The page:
The arts are a gateway to well-being
For years now, behaviorists, law enforcement and media have popularized the term “gateway.” In most cases it refers to certain behaviors or substance, which leads young adults into more harmful situations.
Peer Recovery Art Project has championed for many years — very successfully — that art, music, dance and other creative outlets for our youngsters can also act as a gateway. We believe the arts can be a catalyst to reach both young and old, and can reduce risk factors related to isolation and feelings of hopelessness, by improving social connections. This provides opportunity for improving our communities and individual members’ overall emotional health and well-being.
Our new mantra: Open the gates.
John Black, CEO and operations manager, Peer Recovery Art Project, Modesto
Leave elephants out of events center
Re “Racor plant to get new life as an event center” (Page 3A, Aug. 27): Kudos to Stephen and Anne Endsley for their plan to repurpose a large building for a new business. But they will have to leave out the elephants. Any time an elephant is in direct contact with humans, the handler has a bullhook in hand – a rod resembling a fireplace poker with a sharpened steel tip that is used to control elephants through fear and pain. Fortunately, this menacing weapon has been banned in California. Recently, the largest U.S. zoo association announced a phase-out of the cruel device nationwide.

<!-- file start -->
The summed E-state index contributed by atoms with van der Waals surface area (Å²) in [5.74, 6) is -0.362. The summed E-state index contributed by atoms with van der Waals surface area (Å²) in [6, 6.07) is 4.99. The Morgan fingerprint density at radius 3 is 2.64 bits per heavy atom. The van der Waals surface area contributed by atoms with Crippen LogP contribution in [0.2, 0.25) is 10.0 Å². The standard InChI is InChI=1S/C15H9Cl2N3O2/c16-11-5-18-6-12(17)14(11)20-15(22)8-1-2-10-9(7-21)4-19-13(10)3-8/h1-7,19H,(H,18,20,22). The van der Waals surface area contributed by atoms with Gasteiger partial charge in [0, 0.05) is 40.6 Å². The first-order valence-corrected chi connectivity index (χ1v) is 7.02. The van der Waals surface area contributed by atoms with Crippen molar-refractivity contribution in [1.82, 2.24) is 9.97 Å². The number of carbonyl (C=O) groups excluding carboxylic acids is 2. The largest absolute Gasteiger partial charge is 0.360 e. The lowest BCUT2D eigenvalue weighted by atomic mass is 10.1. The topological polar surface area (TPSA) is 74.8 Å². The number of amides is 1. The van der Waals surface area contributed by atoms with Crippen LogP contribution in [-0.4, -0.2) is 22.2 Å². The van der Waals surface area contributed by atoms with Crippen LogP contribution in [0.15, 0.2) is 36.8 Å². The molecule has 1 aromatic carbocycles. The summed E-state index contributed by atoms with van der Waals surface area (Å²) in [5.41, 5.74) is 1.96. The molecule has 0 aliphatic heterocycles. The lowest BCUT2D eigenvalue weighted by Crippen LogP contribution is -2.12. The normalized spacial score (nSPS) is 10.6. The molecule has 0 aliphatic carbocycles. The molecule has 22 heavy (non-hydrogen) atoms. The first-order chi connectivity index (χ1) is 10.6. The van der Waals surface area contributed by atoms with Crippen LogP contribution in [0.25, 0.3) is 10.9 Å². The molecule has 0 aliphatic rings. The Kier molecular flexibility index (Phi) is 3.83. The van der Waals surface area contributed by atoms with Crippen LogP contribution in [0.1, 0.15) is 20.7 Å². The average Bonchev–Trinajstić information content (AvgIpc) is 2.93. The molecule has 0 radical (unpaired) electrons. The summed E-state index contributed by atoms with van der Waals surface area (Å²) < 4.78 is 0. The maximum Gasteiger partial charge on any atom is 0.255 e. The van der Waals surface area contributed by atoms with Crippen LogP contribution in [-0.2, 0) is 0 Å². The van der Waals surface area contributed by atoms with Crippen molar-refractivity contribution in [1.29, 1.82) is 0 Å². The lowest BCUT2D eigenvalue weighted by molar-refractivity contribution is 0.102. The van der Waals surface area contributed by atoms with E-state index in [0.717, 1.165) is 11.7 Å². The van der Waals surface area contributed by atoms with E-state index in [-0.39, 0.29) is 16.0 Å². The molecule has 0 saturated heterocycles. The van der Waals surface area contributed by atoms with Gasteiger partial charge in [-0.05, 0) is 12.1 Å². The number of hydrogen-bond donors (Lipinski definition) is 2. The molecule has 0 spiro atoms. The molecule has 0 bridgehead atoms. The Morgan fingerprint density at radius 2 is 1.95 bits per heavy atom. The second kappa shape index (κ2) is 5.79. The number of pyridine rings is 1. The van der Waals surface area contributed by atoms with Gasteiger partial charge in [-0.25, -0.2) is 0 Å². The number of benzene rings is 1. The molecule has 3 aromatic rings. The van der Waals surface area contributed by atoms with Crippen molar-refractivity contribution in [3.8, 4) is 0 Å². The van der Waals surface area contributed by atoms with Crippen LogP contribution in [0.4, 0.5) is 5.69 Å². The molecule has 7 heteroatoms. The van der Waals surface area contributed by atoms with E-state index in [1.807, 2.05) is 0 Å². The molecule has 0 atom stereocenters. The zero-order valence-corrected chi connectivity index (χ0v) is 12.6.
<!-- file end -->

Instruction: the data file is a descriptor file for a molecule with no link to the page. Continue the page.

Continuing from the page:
PAWS cares for eight elephants rescued or retired from circuses and zoos at our 2,300-acre natural habitat sanctuary in San Andreas, managing them with a method that uses food rewards and a protective barrier between elephants and keepers. This allows the elephants to live more naturally and just be elephants.
Times are changing. As more people recognize that elephants are highly complex animals who deserve our respect and protection, many traditional uses of them are seen as inhumane and outdated.
No one needs an elephant at their wedding or any other event – and the cruelty that comes with it.
Catherine Doyle, Director of Science, Research and Advocacy, Performing Animal Welfare Society (PAWS), San Andreas
Bad driving endangers us all
Drivers nowadays seem to have no regard toward others regarding speeding, tailgating, crossing double yellow lines, generally reckless driving.
Current driving infraction fines can be:
Speeding - $480
Tailgating - $238
Crossing double lines - $234
Since the current traffic fine system obviously isn’t working, let’s try something else. Let’s double (or more) current fines. For a second infraction, further increase the fine, and impound the car for 30 or more days. Whatever it takes to wake drivers up, instead of the current system, which is basically a simple slap on the hand.
If drivers don’t care if they harm themselves, that’s OK, be my guest — just don’t take me down with you.
Besides, the county can certainly use the money.
Gary Peterson, Groveland